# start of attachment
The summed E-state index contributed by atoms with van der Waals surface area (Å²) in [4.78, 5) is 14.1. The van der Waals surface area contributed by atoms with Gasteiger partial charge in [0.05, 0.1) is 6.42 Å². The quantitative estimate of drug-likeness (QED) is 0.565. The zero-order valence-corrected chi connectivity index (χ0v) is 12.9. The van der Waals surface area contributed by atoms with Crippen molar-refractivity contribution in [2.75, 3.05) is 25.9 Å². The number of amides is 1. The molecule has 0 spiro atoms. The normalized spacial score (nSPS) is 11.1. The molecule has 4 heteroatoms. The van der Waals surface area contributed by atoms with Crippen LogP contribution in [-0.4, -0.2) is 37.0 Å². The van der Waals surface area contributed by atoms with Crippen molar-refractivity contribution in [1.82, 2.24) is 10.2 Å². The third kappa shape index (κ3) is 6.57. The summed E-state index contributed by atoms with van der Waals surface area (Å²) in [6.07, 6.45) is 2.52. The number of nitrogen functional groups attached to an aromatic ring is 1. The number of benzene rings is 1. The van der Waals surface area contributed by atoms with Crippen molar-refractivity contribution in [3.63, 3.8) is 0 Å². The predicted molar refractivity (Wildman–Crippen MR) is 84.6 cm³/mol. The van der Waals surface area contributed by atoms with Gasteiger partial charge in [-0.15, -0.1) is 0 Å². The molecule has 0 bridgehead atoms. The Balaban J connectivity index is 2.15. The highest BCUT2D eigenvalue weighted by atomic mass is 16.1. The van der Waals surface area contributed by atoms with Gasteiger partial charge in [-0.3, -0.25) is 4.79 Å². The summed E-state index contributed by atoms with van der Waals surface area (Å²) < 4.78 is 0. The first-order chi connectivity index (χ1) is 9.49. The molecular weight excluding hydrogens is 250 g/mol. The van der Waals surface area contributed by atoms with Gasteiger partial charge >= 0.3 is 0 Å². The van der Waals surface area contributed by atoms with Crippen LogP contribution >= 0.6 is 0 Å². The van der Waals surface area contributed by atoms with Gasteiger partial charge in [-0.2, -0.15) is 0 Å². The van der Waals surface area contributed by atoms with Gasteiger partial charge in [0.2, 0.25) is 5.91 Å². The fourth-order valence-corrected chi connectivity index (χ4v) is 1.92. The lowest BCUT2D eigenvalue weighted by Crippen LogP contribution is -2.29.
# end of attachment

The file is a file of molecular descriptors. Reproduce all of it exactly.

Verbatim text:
The summed E-state index contributed by atoms with van der Waals surface area (Å²) in [4.78, 5) is 14.1. The van der Waals surface area contributed by atoms with Gasteiger partial charge in [0.05, 0.1) is 6.42 Å². The quantitative estimate of drug-likeness (QED) is 0.565. The zero-order valence-corrected chi connectivity index (χ0v) is 12.9. The van der Waals surface area contributed by atoms with Crippen molar-refractivity contribution in [2.75, 3.05) is 25.9 Å². The number of amides is 1. The molecule has 0 spiro atoms. The normalized spacial score (nSPS) is 11.1. The molecule has 4 heteroatoms. The van der Waals surface area contributed by atoms with Crippen LogP contribution in [-0.4, -0.2) is 37.0 Å². The van der Waals surface area contributed by atoms with Crippen molar-refractivity contribution in [1.82, 2.24) is 10.2 Å². The third kappa shape index (κ3) is 6.57. The summed E-state index contributed by atoms with van der Waals surface area (Å²) in [6.07, 6.45) is 2.52. The number of nitrogen functional groups attached to an aromatic ring is 1. The number of benzene rings is 1. The van der Waals surface area contributed by atoms with Crippen molar-refractivity contribution in [3.63, 3.8) is 0 Å². The predicted molar refractivity (Wildman–Crippen MR) is 84.6 cm³/mol. The van der Waals surface area contributed by atoms with Gasteiger partial charge in [-0.15, -0.1) is 0 Å². The molecule has 0 bridgehead atoms. The Balaban J connectivity index is 2.15. The highest BCUT2D eigenvalue weighted by atomic mass is 16.1. The van der Waals surface area contributed by atoms with Gasteiger partial charge in [-0.3, -0.25) is 4.79 Å². The summed E-state index contributed by atoms with van der Waals surface area (Å²) < 4.78 is 0. The first-order chi connectivity index (χ1) is 9.49. The molecular weight excluding hydrogens is 250 g/mol. The van der Waals surface area contributed by atoms with Gasteiger partial charge >= 0.3 is 0 Å². The van der Waals surface area contributed by atoms with Crippen LogP contribution >= 0.6 is 0 Å². The van der Waals surface area contributed by atoms with Gasteiger partial charge in [-0.2, -0.15) is 0 Å². The van der Waals surface area contributed by atoms with Gasteiger partial charge in [0.2, 0.25) is 5.91 Å². The fourth-order valence-corrected chi connectivity index (χ4v) is 1.92. The lowest BCUT2D eigenvalue weighted by Crippen LogP contribution is -2.29.